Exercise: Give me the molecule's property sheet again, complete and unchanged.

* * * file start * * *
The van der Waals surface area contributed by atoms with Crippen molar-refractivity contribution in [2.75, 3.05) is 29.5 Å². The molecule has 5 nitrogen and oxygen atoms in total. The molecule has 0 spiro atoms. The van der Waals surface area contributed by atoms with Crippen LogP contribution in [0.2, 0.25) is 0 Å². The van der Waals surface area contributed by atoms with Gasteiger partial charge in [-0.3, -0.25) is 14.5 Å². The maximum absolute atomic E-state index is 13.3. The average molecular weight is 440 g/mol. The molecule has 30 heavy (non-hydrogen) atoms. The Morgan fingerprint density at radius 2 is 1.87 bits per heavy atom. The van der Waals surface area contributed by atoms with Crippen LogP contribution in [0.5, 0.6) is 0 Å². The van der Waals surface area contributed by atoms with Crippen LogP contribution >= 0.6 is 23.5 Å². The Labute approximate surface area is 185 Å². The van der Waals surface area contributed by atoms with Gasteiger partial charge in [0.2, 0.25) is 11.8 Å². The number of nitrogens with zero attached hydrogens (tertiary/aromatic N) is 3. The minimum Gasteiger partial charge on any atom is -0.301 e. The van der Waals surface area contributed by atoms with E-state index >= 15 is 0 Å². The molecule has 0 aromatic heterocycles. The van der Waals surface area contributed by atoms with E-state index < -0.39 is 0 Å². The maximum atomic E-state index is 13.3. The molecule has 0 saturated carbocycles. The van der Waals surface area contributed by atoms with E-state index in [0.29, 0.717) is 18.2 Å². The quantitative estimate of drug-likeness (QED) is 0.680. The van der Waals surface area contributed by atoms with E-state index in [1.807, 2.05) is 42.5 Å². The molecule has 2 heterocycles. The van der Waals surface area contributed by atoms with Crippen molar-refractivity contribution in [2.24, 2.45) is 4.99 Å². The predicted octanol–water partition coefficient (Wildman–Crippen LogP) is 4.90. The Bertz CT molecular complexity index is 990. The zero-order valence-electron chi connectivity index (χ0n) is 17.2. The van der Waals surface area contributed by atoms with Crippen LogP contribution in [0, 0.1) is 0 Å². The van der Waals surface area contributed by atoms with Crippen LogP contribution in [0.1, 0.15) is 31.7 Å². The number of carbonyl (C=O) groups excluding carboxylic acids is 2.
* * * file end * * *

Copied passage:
The van der Waals surface area contributed by atoms with Crippen molar-refractivity contribution in [2.75, 3.05) is 29.5 Å². The molecule has 5 nitrogen and oxygen atoms in total. The molecule has 0 spiro atoms. The van der Waals surface area contributed by atoms with Crippen LogP contribution in [0.2, 0.25) is 0 Å². The van der Waals surface area contributed by atoms with Gasteiger partial charge in [-0.3, -0.25) is 14.5 Å². The maximum absolute atomic E-state index is 13.3. The average molecular weight is 440 g/mol. The molecule has 30 heavy (non-hydrogen) atoms. The Morgan fingerprint density at radius 2 is 1.87 bits per heavy atom. The van der Waals surface area contributed by atoms with Crippen LogP contribution in [0.5, 0.6) is 0 Å². The van der Waals surface area contributed by atoms with Crippen LogP contribution >= 0.6 is 23.5 Å². The Labute approximate surface area is 185 Å². The van der Waals surface area contributed by atoms with Gasteiger partial charge in [0.2, 0.25) is 11.8 Å². The number of nitrogens with zero attached hydrogens (tertiary/aromatic N) is 3. The minimum Gasteiger partial charge on any atom is -0.301 e. The van der Waals surface area contributed by atoms with E-state index >= 15 is 0 Å². The molecule has 0 aromatic heterocycles. The van der Waals surface area contributed by atoms with E-state index < -0.39 is 0 Å². The maximum atomic E-state index is 13.3. The molecule has 0 saturated carbocycles. The van der Waals surface area contributed by atoms with E-state index in [0.29, 0.717) is 18.2 Å². The quantitative estimate of drug-likeness (QED) is 0.680. The van der Waals surface area contributed by atoms with E-state index in [1.807, 2.05) is 42.5 Å². The molecule has 2 heterocycles. The van der Waals surface area contributed by atoms with Crippen molar-refractivity contribution in [2.24, 2.45) is 4.99 Å². The predicted octanol–water partition coefficient (Wildman–Crippen LogP) is 4.90. The Bertz CT molecular complexity index is 990. The zero-order valence-electron chi connectivity index (χ0n) is 17.2. The van der Waals surface area contributed by atoms with Crippen LogP contribution in [0, 0.1) is 0 Å². The van der Waals surface area contributed by atoms with Crippen LogP contribution in [0.1, 0.15) is 31.7 Å². The number of carbonyl (C=O) groups excluding carboxylic acids is 2.